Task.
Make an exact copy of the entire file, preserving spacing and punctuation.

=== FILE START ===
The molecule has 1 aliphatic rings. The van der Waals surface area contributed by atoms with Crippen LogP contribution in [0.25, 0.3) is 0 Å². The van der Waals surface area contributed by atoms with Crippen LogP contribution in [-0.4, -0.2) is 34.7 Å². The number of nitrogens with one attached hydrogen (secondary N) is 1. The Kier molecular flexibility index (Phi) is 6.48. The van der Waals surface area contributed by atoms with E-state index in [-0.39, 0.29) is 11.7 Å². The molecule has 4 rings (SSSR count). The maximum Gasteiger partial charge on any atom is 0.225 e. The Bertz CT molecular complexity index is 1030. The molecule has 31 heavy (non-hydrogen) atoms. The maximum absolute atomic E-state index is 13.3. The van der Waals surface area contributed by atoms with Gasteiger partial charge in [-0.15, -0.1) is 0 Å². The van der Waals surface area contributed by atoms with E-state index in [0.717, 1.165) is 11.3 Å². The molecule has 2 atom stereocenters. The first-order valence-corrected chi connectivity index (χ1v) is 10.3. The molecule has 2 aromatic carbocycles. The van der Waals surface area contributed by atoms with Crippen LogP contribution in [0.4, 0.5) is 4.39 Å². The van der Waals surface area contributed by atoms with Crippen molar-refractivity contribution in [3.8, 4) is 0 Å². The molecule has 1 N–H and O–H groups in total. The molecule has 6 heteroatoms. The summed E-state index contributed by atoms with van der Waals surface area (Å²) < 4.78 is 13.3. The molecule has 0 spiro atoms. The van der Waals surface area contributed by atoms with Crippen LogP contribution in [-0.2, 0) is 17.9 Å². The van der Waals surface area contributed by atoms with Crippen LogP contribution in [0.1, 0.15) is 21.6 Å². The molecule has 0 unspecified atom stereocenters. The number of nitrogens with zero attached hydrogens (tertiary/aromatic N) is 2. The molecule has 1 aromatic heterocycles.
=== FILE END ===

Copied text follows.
The molecule has 1 aliphatic rings. The van der Waals surface area contributed by atoms with Crippen LogP contribution in [0.25, 0.3) is 0 Å². The van der Waals surface area contributed by atoms with Crippen LogP contribution in [-0.4, -0.2) is 34.7 Å². The number of nitrogens with one attached hydrogen (secondary N) is 1. The Kier molecular flexibility index (Phi) is 6.48. The van der Waals surface area contributed by atoms with E-state index in [-0.39, 0.29) is 11.7 Å². The molecule has 4 rings (SSSR count). The maximum Gasteiger partial charge on any atom is 0.225 e. The Bertz CT molecular complexity index is 1030. The molecule has 31 heavy (non-hydrogen) atoms. The maximum absolute atomic E-state index is 13.3. The van der Waals surface area contributed by atoms with Gasteiger partial charge in [-0.15, -0.1) is 0 Å². The van der Waals surface area contributed by atoms with E-state index in [0.717, 1.165) is 11.3 Å². The molecule has 2 atom stereocenters. The first-order valence-corrected chi connectivity index (χ1v) is 10.3. The molecule has 2 aromatic carbocycles. The van der Waals surface area contributed by atoms with Crippen LogP contribution in [0.4, 0.5) is 4.39 Å². The van der Waals surface area contributed by atoms with Crippen molar-refractivity contribution in [3.8, 4) is 0 Å². The molecule has 1 N–H and O–H groups in total. The molecule has 6 heteroatoms. The summed E-state index contributed by atoms with van der Waals surface area (Å²) < 4.78 is 13.3. The molecule has 0 spiro atoms. The van der Waals surface area contributed by atoms with Crippen LogP contribution in [-0.2, 0) is 17.9 Å². The van der Waals surface area contributed by atoms with Crippen LogP contribution in [0.1, 0.15) is 21.6 Å². The molecule has 0 unspecified atom stereocenters. The number of nitrogens with zero attached hydrogens (tertiary/aromatic N) is 2. The molecule has 1 aromatic heterocycles.